“I have wondered since if ghosts are able to avail themselves of those optical illusions wherein they seem to appear.”

    This text of personal narrativizing is high on the graduations of the eerie. It is a student’s compulsively structured agonising, even dithering, with the concept of the haunted house and of ghosts while he is staying at an address with this reputation. The eventual haunting he experiences feels real to me – and you can’t often say that about fiction stories as I presume this is. It depends upon a fabrication of this book’s previous found art, here random objects in a bedroom, dreamcatching or hawling them into a gestalt, and then the gestalt autonomously turns into a ghost. This is extrapolated beyond the preterite of his pre-internet student days into the Internet days proper – where substantiation is available on-line (if that is not a contradiction in terms). Genuinely creepy as a hidden back room,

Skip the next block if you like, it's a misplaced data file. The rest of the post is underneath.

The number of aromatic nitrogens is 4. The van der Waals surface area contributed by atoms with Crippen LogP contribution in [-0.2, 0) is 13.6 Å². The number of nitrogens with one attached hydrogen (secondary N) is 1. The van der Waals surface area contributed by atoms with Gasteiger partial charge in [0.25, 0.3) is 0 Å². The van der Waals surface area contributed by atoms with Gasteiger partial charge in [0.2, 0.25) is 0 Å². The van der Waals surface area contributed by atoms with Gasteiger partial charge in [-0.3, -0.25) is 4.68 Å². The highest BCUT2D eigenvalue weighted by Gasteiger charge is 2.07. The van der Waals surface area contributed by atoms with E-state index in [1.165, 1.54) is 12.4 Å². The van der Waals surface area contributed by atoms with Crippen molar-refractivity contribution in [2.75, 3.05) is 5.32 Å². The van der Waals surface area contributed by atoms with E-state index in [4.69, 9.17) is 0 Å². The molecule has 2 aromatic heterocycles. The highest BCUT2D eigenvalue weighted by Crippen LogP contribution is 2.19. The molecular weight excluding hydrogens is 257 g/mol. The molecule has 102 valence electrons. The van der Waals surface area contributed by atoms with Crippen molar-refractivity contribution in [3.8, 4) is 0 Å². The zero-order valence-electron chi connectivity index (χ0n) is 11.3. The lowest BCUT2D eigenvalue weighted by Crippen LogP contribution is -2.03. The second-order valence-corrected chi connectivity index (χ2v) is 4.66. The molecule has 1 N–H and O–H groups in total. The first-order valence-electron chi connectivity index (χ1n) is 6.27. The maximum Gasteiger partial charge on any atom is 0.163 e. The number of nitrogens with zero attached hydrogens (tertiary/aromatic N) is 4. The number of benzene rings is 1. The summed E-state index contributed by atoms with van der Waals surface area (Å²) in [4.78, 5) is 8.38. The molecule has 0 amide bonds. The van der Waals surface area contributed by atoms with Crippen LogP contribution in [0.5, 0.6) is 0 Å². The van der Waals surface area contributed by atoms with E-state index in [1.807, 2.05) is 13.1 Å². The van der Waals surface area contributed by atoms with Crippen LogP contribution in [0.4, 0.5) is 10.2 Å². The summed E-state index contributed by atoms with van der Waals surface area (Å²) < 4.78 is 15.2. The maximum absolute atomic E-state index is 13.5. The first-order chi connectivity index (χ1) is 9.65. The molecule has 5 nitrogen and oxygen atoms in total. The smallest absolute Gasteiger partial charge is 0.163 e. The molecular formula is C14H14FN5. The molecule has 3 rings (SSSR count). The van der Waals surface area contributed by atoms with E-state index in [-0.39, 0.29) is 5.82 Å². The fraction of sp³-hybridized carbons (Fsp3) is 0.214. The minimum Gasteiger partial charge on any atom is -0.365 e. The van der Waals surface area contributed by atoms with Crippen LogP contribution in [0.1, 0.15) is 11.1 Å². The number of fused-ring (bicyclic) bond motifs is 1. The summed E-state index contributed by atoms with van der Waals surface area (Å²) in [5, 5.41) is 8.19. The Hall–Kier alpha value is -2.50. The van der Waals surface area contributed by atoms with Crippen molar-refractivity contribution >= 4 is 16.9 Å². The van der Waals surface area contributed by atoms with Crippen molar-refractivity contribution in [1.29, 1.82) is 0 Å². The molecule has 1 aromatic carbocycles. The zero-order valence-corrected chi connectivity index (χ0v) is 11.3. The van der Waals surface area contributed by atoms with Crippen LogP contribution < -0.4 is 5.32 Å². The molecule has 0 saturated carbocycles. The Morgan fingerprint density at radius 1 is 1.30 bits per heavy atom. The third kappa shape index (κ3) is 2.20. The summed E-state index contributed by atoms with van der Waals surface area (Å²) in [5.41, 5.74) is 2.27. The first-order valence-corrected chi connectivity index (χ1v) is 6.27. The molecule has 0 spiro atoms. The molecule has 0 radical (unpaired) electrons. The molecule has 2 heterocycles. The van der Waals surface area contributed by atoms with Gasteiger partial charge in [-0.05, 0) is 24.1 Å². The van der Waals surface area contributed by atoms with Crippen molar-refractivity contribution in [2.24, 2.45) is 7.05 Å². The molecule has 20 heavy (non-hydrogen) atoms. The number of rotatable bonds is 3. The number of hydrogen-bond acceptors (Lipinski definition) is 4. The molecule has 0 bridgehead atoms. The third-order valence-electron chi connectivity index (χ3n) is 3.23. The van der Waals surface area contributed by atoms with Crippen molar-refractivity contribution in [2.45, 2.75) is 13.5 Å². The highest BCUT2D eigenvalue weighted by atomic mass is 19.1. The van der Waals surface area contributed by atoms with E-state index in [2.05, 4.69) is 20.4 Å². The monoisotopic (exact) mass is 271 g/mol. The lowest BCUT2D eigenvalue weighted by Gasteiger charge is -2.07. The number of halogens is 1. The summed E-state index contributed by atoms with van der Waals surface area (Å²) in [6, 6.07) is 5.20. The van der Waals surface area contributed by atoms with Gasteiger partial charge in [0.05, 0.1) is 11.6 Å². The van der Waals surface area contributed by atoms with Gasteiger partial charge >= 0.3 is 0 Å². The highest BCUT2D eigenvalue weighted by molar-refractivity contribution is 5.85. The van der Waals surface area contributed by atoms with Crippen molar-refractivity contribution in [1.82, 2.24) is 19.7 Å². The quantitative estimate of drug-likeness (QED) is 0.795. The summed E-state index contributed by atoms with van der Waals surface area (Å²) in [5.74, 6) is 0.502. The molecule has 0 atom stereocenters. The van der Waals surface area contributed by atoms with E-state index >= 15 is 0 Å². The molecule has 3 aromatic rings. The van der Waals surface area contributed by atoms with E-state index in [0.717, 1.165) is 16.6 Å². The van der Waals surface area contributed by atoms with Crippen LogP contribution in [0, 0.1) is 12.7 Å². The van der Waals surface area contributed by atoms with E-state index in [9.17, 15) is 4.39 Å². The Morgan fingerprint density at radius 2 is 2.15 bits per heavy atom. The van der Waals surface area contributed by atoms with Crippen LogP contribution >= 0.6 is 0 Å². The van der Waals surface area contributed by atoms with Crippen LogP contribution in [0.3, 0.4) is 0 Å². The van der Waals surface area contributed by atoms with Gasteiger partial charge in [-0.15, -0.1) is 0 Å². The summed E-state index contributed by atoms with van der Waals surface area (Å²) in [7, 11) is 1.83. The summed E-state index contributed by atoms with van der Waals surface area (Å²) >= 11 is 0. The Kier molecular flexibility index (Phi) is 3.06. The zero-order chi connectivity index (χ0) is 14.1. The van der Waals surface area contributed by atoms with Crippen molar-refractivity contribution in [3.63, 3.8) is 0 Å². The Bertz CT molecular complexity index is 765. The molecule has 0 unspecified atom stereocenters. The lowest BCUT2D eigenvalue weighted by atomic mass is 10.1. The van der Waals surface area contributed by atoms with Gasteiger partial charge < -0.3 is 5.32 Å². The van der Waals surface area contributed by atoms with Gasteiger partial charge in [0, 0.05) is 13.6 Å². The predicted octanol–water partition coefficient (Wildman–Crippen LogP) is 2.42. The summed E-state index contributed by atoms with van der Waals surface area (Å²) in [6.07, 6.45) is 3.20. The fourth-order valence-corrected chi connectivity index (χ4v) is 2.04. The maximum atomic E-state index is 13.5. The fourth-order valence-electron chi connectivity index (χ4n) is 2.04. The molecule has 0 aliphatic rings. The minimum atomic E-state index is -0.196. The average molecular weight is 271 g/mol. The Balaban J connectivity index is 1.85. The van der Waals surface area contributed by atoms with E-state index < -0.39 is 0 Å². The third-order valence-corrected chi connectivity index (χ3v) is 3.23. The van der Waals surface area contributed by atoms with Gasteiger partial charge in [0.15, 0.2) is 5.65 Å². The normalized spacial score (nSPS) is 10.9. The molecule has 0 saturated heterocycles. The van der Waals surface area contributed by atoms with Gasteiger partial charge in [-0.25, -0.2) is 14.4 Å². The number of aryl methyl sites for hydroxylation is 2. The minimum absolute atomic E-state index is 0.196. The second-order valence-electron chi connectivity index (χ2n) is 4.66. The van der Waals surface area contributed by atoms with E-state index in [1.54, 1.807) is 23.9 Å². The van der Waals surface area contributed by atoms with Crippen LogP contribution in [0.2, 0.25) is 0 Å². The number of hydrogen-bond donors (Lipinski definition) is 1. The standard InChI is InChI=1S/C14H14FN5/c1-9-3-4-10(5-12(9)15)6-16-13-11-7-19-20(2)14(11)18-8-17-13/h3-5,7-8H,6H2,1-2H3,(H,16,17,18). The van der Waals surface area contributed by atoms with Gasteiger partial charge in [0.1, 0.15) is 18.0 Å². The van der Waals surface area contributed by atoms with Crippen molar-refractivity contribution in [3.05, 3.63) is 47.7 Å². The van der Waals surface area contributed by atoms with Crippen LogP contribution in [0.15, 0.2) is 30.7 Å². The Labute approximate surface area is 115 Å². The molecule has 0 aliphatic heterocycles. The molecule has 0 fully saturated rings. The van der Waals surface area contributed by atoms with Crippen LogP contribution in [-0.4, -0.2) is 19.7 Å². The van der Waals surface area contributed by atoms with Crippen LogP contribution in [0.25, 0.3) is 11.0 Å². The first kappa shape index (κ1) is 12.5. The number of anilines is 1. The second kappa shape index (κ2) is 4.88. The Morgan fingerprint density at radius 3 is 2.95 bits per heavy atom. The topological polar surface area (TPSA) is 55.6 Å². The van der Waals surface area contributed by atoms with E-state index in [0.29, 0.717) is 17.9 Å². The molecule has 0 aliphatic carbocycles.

This seems to be the synaesthesic apotheosis of this book’s theme of agonising or “wistful” or diffident pareidolia-apophenia towards a gestalt of some haunted fate or rarefied state of existence. It takes a while to grow into the narrator of ‘Details’ wherein the or a devil resides. Via an overheard casual conversation of easy racism, a sense of superhuman power, recurrent meetings with someone called Roger (as if some call signal of goodbye), a rock music earworm, and a ceiling-fan growing closer like this book’s earlier chandelier – and the first time I’ve seen ‘deadpan’ used as a verb.